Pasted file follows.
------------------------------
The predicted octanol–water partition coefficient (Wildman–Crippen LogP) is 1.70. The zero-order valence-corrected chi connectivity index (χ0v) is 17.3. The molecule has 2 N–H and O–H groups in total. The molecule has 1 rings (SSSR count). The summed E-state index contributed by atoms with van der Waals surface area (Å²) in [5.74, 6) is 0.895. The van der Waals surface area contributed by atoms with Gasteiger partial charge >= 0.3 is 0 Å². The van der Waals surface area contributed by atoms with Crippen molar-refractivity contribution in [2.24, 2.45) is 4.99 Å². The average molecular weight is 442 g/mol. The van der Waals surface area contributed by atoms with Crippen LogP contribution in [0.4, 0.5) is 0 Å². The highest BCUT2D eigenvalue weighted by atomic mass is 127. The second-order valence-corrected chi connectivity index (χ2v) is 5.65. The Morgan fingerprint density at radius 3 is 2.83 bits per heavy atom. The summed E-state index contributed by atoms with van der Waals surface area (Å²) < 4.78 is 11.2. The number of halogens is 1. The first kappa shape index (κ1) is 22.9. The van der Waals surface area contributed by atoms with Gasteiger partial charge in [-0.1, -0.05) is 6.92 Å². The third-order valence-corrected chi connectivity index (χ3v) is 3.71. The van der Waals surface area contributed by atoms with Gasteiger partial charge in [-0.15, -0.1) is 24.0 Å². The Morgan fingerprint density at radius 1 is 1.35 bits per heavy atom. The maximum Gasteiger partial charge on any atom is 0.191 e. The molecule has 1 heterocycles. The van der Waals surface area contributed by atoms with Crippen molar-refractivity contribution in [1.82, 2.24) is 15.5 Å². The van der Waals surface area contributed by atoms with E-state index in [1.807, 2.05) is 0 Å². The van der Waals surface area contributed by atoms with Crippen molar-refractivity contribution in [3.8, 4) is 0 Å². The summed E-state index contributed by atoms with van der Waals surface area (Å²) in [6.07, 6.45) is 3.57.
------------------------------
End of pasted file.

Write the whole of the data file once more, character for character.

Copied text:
The predicted octanol–water partition coefficient (Wildman–Crippen LogP) is 1.70. The zero-order valence-corrected chi connectivity index (χ0v) is 17.3. The molecule has 2 N–H and O–H groups in total. The molecule has 1 rings (SSSR count). The summed E-state index contributed by atoms with van der Waals surface area (Å²) in [5.74, 6) is 0.895. The van der Waals surface area contributed by atoms with Gasteiger partial charge >= 0.3 is 0 Å². The van der Waals surface area contributed by atoms with Crippen molar-refractivity contribution in [2.24, 2.45) is 4.99 Å². The average molecular weight is 442 g/mol. The van der Waals surface area contributed by atoms with Crippen LogP contribution in [0.4, 0.5) is 0 Å². The highest BCUT2D eigenvalue weighted by atomic mass is 127. The second-order valence-corrected chi connectivity index (χ2v) is 5.65. The Morgan fingerprint density at radius 3 is 2.83 bits per heavy atom. The summed E-state index contributed by atoms with van der Waals surface area (Å²) < 4.78 is 11.2. The number of halogens is 1. The first kappa shape index (κ1) is 22.9. The van der Waals surface area contributed by atoms with Gasteiger partial charge in [-0.1, -0.05) is 6.92 Å². The third-order valence-corrected chi connectivity index (χ3v) is 3.71. The van der Waals surface area contributed by atoms with Gasteiger partial charge in [-0.15, -0.1) is 24.0 Å². The Morgan fingerprint density at radius 1 is 1.35 bits per heavy atom. The maximum Gasteiger partial charge on any atom is 0.191 e. The molecule has 1 heterocycles. The van der Waals surface area contributed by atoms with Crippen molar-refractivity contribution in [1.82, 2.24) is 15.5 Å². The van der Waals surface area contributed by atoms with E-state index in [1.807, 2.05) is 0 Å². The van der Waals surface area contributed by atoms with Crippen molar-refractivity contribution in [3.8, 4) is 0 Å². The summed E-state index contributed by atoms with van der Waals surface area (Å²) in [6.07, 6.45) is 3.57.